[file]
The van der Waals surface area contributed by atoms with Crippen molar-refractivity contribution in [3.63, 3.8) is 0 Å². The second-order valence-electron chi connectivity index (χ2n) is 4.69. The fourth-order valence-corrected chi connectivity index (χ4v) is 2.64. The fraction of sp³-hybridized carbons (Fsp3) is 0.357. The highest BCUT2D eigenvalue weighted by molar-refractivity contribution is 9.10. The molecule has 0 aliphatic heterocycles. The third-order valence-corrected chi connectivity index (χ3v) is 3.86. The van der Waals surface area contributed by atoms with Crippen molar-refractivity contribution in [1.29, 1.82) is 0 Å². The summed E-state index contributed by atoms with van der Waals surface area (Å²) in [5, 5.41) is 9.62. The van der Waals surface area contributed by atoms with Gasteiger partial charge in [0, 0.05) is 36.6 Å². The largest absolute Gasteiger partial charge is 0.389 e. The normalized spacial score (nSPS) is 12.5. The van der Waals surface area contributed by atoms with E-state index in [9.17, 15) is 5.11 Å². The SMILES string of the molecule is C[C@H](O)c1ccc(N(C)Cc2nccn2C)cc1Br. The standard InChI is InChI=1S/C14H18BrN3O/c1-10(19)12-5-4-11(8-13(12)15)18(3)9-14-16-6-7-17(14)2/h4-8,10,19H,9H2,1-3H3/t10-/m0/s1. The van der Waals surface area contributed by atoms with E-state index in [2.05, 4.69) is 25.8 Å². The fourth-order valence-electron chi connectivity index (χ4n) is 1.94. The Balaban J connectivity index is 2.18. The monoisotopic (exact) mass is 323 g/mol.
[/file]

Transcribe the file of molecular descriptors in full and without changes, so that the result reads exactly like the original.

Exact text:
The van der Waals surface area contributed by atoms with Crippen molar-refractivity contribution in [3.63, 3.8) is 0 Å². The second-order valence-electron chi connectivity index (χ2n) is 4.69. The fourth-order valence-corrected chi connectivity index (χ4v) is 2.64. The fraction of sp³-hybridized carbons (Fsp3) is 0.357. The highest BCUT2D eigenvalue weighted by molar-refractivity contribution is 9.10. The molecule has 0 aliphatic heterocycles. The third-order valence-corrected chi connectivity index (χ3v) is 3.86. The van der Waals surface area contributed by atoms with Crippen molar-refractivity contribution in [1.29, 1.82) is 0 Å². The summed E-state index contributed by atoms with van der Waals surface area (Å²) in [5, 5.41) is 9.62. The van der Waals surface area contributed by atoms with Gasteiger partial charge in [0, 0.05) is 36.6 Å². The largest absolute Gasteiger partial charge is 0.389 e. The normalized spacial score (nSPS) is 12.5. The van der Waals surface area contributed by atoms with E-state index in [9.17, 15) is 5.11 Å². The SMILES string of the molecule is C[C@H](O)c1ccc(N(C)Cc2nccn2C)cc1Br. The standard InChI is InChI=1S/C14H18BrN3O/c1-10(19)12-5-4-11(8-13(12)15)18(3)9-14-16-6-7-17(14)2/h4-8,10,19H,9H2,1-3H3/t10-/m0/s1. The van der Waals surface area contributed by atoms with E-state index in [2.05, 4.69) is 25.8 Å². The fourth-order valence-electron chi connectivity index (χ4n) is 1.94. The Balaban J connectivity index is 2.18. The monoisotopic (exact) mass is 323 g/mol.